Tag Archives: deportation

Faster Removal of Foreign Criminals

April 19, 2013 – The Faster Removal of Foreign Criminals Act, Bill C-43, proposes major changes to the Immigration and Refugee Protection Act that will limit avenues of appeal to permanent residents with convictions, and give the Minister of Citizenship, Immigration and Multiculturalism much more discretion in matters of admissibility.

The Act passed its third reading in parliament in February, and entered its second reading in the Senate April 18, 2013.

Currently, admissibility appeals may be filed to the Immigration Appeal Division (IAD) of the Immigration and Refugee Board by permanent residents sentenced to less than two years in Canada. This would be limited to those who are sentenced to less than six months.

Those who have committed, or have been convicted of, a crime outside Canada that, if committed in Canada, would be punished by a maximum sentence of 10 years or more, could not appeal to the IAD.

A foreign national deemed inadmissible on grounds of security, human rights or international rights violations or organized criminality, would no longer be able to apply under Humanitarian and Compassionate grounds.

When considering a request for relief from inadmissibility, the Minister of Public Safety would not be able to consider Humanitarian and Compassionate grounds, but rather limit the scope to national security and public safety factors.

Those with a family member who is inadmissible on the grounds of security, human rights or international rights violations, or organized criminality would no longer be able to visit Canada even when traveling alone.

However, those with family members who are inadmissible on grounds of serious criminality, criminality, health, finance, misrepresentation or non-compliance would be able to enter temporarily.

Misrepresentation currently makes an individual inadmissible for two years; this number would be increased, and the foreign national would be prevented from applying for permanent residence or temporary entry for a period of five years.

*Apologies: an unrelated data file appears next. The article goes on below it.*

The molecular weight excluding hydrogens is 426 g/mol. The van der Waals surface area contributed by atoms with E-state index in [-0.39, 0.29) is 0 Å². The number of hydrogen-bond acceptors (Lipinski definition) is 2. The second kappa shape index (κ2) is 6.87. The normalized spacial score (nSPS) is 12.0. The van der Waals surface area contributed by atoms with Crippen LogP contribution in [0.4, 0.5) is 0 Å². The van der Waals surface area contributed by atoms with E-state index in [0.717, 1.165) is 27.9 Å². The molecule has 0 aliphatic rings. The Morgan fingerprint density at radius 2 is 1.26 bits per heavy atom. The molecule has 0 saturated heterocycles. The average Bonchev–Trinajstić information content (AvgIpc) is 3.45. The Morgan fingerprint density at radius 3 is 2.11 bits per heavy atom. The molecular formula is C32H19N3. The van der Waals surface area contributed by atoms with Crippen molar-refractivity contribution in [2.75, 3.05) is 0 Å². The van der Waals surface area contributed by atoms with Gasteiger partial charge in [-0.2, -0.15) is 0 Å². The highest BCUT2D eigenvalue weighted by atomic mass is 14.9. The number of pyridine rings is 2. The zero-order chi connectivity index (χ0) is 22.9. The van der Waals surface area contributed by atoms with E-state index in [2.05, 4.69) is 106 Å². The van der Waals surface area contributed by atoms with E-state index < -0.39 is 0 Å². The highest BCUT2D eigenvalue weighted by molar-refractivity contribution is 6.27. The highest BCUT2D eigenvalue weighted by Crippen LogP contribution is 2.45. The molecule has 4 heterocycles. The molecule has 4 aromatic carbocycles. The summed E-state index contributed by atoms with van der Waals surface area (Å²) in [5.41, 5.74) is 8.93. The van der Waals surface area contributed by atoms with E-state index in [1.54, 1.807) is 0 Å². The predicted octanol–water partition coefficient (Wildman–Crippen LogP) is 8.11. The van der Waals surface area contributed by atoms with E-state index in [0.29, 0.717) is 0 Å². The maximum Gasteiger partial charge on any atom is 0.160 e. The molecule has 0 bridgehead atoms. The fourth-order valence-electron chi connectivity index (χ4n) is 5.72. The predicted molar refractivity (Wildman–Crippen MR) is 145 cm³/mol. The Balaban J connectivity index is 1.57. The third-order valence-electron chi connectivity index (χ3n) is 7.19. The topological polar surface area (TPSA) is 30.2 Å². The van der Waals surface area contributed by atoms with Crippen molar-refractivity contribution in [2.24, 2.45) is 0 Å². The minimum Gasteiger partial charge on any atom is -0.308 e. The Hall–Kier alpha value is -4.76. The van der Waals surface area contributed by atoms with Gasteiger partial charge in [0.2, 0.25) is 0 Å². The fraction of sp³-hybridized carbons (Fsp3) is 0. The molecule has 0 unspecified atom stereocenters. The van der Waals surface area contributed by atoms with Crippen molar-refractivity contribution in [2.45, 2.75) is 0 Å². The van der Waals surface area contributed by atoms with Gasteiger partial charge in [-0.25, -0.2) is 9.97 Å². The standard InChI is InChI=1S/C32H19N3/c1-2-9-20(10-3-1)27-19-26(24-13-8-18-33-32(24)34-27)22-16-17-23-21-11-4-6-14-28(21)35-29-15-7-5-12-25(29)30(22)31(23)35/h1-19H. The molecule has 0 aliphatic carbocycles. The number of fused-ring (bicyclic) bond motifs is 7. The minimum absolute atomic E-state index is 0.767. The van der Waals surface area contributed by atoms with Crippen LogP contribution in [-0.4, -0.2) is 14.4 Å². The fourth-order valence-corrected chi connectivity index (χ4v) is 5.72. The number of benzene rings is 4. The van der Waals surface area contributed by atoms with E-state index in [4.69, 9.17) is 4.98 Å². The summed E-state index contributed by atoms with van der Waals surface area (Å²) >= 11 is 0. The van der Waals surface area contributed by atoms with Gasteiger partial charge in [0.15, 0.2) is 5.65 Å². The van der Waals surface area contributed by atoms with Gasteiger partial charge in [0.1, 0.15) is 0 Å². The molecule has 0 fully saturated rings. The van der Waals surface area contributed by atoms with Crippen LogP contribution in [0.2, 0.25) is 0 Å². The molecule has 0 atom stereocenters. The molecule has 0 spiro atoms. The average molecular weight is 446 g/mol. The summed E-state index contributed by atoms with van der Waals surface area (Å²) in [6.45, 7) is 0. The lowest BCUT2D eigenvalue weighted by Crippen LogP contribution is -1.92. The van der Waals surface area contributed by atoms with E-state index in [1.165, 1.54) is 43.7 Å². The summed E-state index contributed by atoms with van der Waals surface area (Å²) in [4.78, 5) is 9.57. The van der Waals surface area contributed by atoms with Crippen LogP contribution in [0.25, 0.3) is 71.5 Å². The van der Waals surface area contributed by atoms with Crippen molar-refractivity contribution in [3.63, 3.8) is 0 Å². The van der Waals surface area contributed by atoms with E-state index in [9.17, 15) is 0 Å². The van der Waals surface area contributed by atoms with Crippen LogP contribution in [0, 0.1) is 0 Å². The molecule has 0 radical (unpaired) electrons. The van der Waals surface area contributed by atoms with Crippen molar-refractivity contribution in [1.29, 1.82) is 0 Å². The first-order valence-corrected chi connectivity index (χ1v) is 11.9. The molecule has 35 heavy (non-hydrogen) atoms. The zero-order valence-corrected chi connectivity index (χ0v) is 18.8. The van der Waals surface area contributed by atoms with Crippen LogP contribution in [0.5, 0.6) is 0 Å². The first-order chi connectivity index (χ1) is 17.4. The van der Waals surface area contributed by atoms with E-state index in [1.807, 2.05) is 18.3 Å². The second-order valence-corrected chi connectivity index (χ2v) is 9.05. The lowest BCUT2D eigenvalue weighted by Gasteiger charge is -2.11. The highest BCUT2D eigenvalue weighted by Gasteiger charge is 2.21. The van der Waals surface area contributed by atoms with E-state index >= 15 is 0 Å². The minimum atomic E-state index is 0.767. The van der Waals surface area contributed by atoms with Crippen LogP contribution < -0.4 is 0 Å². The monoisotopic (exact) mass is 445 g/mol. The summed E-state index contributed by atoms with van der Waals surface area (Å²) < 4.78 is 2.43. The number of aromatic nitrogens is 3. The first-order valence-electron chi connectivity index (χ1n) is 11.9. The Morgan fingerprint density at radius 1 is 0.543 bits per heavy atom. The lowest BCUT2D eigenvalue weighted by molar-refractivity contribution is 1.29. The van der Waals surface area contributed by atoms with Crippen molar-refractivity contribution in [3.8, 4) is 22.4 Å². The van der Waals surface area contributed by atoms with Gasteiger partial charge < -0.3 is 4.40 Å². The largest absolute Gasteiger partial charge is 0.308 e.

In October, 2012, the Minister of Citizenship, Immigration and Multiculturalism  introduced changes that would give his office the power to bar foreign nationals from entering the country temporarily on public policy reasons for up to three years. The first instance where this power could be used would be in cases where a foreign national is proven to have made public statements to promote terrorism or terrorist violence, incite hatred against a specific group, or promote serious criminal activity. Secondly, the Minister could bar a foreign national who is or was a senior official of a government under sanctions, or a corrupt foreign official.

Other notable changes include the following:

  • The Minister could set regulations imposing conditions on those involved in an application, such as employers or educational institutions.
  • Regulations would set mandatory minimum conditions such as regular monitoring for those with a removal order from Canada on grounds of security, or who have a security certificate issued against them. Currently, such conditions are at the discretion of immigration officers, the IAD or the Federal Court.
  • Applicants would have to attend an interview with CSIS if requested to do so by the Canada Boarder Services Agency.
  • Permanent residents who wish to renounce their status would do so through an application rather than through an administrative process.